Abstract Date: 5/2/2015
Konstantinos N. Fountas, MD, PhD
Eftychia Kapsalaki, MD, PhD
Ioannis Tsougos, PhD
Patricia Svolos, PhD
Ioannis Siasios, MD
Theophanis Giannis, MD
Konstantinos Vagkopoulos, MD
Anastasia Tasiou, MD, PhD
Haralampos Gatos, MD
Ioanna Kasselouri, PhD
Ioannis Fezoulidis, MD, PhD (Volos, Greece)
Preservation of vision becomes of paramount importance during the resection of tumors located anywhere along the visual pathway. However, the actual location of the visual tract may be highly variable, and the possibility of its displacement is increased when intra-axial brain lesions are present. The purpose of our study was to preoperatively delineate, and intraoperatively identify the visual pathway in patients undergoing tumor resection.
In a prospective study, 18 consecutive patients, with tumors located along or close to the theoretical anatomical position of the post-chiasmatic visual pathway, were included. All patients were evaluated preoperatively with MR imaging including Diffusion Tensor Imaging (DTI) for delineating the visual pathway. They underwent surgery for tumor resection with frameless neuronavigation, intraoperative visual evoked potential recording, and bipolar cortical/subcortical stimulation. Pre- and post-operative visual acuity and visual field examinations were routinely obtained.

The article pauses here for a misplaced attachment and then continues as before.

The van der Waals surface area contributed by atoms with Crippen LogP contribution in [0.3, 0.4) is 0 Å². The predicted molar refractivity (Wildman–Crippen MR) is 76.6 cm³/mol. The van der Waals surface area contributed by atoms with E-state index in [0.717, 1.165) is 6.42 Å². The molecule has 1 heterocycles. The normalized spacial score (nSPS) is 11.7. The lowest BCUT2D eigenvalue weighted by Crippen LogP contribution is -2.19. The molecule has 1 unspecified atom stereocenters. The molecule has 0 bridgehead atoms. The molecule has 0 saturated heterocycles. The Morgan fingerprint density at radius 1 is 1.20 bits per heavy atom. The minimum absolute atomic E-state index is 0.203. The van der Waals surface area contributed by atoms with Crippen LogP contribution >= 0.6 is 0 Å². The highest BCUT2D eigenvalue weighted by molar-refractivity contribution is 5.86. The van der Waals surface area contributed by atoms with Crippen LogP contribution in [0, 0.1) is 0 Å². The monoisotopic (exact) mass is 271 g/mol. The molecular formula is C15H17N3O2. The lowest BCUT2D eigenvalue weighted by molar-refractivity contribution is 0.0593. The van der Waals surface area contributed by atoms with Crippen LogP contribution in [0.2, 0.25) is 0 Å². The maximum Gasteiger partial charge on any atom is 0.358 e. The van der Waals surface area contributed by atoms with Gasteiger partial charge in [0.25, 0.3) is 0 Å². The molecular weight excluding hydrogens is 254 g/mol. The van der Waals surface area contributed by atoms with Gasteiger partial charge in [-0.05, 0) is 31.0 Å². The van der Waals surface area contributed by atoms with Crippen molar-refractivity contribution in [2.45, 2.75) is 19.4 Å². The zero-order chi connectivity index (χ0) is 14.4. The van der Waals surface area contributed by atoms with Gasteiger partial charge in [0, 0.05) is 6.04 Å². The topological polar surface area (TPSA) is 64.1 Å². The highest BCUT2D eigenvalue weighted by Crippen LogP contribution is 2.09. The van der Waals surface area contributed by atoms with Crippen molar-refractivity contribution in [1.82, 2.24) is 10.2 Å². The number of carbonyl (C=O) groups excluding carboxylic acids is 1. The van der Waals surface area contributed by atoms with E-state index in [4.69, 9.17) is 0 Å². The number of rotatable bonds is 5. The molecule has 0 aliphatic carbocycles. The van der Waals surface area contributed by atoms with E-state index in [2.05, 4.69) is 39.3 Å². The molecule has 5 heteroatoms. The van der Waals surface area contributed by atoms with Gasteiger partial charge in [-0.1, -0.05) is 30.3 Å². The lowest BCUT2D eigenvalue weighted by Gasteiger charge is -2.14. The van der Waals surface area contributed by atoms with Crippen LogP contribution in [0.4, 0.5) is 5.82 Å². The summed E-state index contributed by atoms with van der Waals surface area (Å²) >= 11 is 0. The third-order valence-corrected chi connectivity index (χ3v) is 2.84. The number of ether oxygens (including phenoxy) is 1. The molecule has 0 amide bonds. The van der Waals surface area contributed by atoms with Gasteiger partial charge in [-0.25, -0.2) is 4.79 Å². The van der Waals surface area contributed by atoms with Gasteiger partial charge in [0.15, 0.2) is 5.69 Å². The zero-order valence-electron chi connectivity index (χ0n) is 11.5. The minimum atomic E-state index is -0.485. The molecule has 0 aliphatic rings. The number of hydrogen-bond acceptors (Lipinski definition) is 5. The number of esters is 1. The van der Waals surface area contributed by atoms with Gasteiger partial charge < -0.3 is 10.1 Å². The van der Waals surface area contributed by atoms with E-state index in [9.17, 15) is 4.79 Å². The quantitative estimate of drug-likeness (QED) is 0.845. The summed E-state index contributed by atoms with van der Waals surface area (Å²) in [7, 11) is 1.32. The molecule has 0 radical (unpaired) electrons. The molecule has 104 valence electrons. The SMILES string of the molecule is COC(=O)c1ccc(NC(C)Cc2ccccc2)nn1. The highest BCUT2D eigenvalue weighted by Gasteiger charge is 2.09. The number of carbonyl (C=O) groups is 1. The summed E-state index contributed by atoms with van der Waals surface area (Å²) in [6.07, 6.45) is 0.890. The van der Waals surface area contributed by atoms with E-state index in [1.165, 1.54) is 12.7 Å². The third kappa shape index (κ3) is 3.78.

Preoperative DTI identified the visual pathway in 13/18 (72.2%) cases. Visual evoked potential recording was feasible in all patients, while intraoperative stimulation confirmed the visual pathway in 12/18 (66.7%) cases. The topographic accuracy of DTI, compared to the stimulation studies, was ≤10 mm in 7/12 (58.3%) cases. Worsening of the preoperative visual examination was observed in 4/18 (22.2%) patients.
Our data support the concept of preoperative identification of the visual pathway by employing DTI. The accuracy of the DTI was approximately 58% in our cohort. However, in a significant number of cases (27.8%), our DTI methodology was not feasible. Further development of the method may well increase its clinical applicability and accuracy.
Article ID: AA-31543